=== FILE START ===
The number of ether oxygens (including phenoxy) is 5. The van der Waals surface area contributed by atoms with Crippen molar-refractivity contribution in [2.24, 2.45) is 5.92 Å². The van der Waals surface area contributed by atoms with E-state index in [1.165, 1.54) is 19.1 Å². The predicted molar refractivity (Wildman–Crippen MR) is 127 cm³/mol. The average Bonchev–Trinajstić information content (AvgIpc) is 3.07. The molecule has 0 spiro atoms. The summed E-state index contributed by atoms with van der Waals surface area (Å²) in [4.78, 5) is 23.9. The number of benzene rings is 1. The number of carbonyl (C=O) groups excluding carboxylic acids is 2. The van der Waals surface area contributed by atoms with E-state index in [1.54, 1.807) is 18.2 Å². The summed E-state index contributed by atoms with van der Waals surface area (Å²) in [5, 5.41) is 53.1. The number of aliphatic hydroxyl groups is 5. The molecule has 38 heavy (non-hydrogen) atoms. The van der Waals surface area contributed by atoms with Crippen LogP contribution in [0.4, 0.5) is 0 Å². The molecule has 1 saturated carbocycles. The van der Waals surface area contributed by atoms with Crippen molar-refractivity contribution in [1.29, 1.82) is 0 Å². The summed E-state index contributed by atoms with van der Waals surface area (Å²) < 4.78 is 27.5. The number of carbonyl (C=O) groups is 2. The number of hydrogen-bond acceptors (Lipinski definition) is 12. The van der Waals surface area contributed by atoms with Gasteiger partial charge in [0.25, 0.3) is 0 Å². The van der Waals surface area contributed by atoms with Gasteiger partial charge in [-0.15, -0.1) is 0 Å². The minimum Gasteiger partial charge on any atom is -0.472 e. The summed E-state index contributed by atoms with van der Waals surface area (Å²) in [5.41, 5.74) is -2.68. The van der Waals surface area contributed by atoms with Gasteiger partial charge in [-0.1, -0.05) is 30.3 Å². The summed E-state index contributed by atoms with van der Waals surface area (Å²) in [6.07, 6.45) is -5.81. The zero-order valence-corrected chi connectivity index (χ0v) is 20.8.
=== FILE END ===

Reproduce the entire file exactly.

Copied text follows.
The number of ether oxygens (including phenoxy) is 5. The van der Waals surface area contributed by atoms with Crippen molar-refractivity contribution in [2.24, 2.45) is 5.92 Å². The van der Waals surface area contributed by atoms with E-state index in [1.165, 1.54) is 19.1 Å². The predicted molar refractivity (Wildman–Crippen MR) is 127 cm³/mol. The average Bonchev–Trinajstić information content (AvgIpc) is 3.07. The molecule has 0 spiro atoms. The summed E-state index contributed by atoms with van der Waals surface area (Å²) in [4.78, 5) is 23.9. The number of benzene rings is 1. The number of carbonyl (C=O) groups excluding carboxylic acids is 2. The van der Waals surface area contributed by atoms with E-state index in [1.54, 1.807) is 18.2 Å². The summed E-state index contributed by atoms with van der Waals surface area (Å²) in [5, 5.41) is 53.1. The number of aliphatic hydroxyl groups is 5. The molecule has 38 heavy (non-hydrogen) atoms. The van der Waals surface area contributed by atoms with Crippen LogP contribution in [0.4, 0.5) is 0 Å². The molecule has 1 saturated carbocycles. The van der Waals surface area contributed by atoms with Crippen molar-refractivity contribution in [1.29, 1.82) is 0 Å². The summed E-state index contributed by atoms with van der Waals surface area (Å²) < 4.78 is 27.5. The number of carbonyl (C=O) groups is 2. The number of hydrogen-bond acceptors (Lipinski definition) is 12. The van der Waals surface area contributed by atoms with Gasteiger partial charge in [0.25, 0.3) is 0 Å². The van der Waals surface area contributed by atoms with Gasteiger partial charge in [-0.15, -0.1) is 0 Å². The minimum Gasteiger partial charge on any atom is -0.472 e. The summed E-state index contributed by atoms with van der Waals surface area (Å²) in [5.41, 5.74) is -2.68. The van der Waals surface area contributed by atoms with Gasteiger partial charge in [-0.1, -0.05) is 30.3 Å². The summed E-state index contributed by atoms with van der Waals surface area (Å²) in [6.07, 6.45) is -5.81. The zero-order valence-corrected chi connectivity index (χ0v) is 20.8.